ThePeace Pulpit:  Homilies by Bishop Thomas J. Gumbleton

By special arrangement, The National Catholic Reporter Publishing Company is able to make available Bishop Thomas J. Gumbleton's weekly Sunday homilies given at Saint Leo Church, Detroit, MI.  Each homily is transcribed from a tape recording of the actual delivery and made available to you as an NCR Web site exclusive.  You may register for a weekly e-mail reminder that will be sent to you when each new homily is posted. From time to time, Bishop Gumbleton is traveling and unable to provide us with the homily for the week. NOTE: The homilies are available here five days after they are given, always on Friday. By signing up for our weekly e-mail, you will be notifed as soon as each is available. (See the upper right corner of this screen.)
Thirtieth-second Sunday in Ordinary Time
November 6, 2005

Thomas J. Gumbleton
Auxiliary Bishop of the Archdiocese
of Detroit, Michigan *

Thisweek's readings **

Wisdom 6:12-16
Resplendent and unfading is wisdom, and she is readily perceived by those who love her, and found by those who seek her. She hastens to make herself known in anticipation of their desire; whoever watches for her at dawn shall not be disappointed, for he shall find her sitting by his gate. For taking thought of wisdom is the perfection of prudence, and whoever for her sake keeps vigil shall quickly be free from care; because she makes her own rounds, seeking those worthy of her, and graciously appears to them in the ways, and meets them with all solicitude.

1 Thessalonians 4:13-18
But we do not want you to be uninformed, brethren, about those who are asleep, so that you will not grieve as do the rest who have no hope. For if we believe that Jesus died and rose again, even so God will bring with Him those who have fallen asleep in Jesus. For this we say to you by the word of the Lord, that we who are alive and remain until the coming of the Lord, will not precede those who have fallen asleep. For the Lord Himself will descend from heaven with a shout, with the voice of the archangel and with the trumpet of God, and the dead in Christ will rise first. Then we who are alive and remain will be caught up together with them in the clouds to meet the Lord in the air, and so we shall always be with the Lord. Therefore comfort one another with these words.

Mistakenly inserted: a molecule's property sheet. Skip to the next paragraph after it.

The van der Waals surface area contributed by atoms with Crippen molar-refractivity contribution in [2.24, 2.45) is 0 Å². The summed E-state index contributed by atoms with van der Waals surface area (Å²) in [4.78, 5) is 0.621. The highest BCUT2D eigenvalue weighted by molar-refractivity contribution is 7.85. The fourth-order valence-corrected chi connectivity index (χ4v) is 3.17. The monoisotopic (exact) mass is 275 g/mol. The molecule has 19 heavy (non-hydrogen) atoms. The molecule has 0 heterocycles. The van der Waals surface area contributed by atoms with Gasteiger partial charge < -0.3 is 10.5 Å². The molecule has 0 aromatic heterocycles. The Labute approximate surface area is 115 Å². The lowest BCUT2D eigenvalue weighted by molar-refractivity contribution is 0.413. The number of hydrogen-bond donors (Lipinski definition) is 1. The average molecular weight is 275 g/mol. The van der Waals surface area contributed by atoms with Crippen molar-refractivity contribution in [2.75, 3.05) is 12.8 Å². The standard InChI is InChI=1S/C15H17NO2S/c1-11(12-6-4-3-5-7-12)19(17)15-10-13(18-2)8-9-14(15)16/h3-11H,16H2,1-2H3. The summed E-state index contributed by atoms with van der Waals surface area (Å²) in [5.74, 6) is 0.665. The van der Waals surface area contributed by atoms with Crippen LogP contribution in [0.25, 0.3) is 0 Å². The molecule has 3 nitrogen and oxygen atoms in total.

Matthew 25:1-13

"Then the kingdom of heaven will be comparable to ten virgins, who took their lamps and went out to meet the bridegroom. Five of them were foolish, and five were prudent. For when the foolish took their lamps, they took no oil with them, but the prudent took oil in flasks along with their lamps. Now while the bridegroom was delaying, they all got drowsy and began to sleep. But at midnight there was a shout, 'Behold, the bridegroom! Come out to meet him.' Then all those virgins rose and trimmed their lamps. The foolish said to the prudent, 'Give us some of your oil, for our lamps are going out.' But the prudent answered, 'No, there will not be enough for us and you too; go instead to the dealers and buy some for yourselves.' And while they were going away to make the purchase, the bridegroom came, and those who were ready went in with him to the wedding feast; and the door was shut. Later the other virgins also came, saying, 'Lord, lord, open up for us.' But he answered, 'Truly I say to you, I do not know you.' Be on the alert then, for you do not know the day nor the hour."

* A longtime national and international activist in the peace movement, Bishop Gumbleton is a founding member of Pax Christi USA and an outspoken critic of the sanctions against Iraq.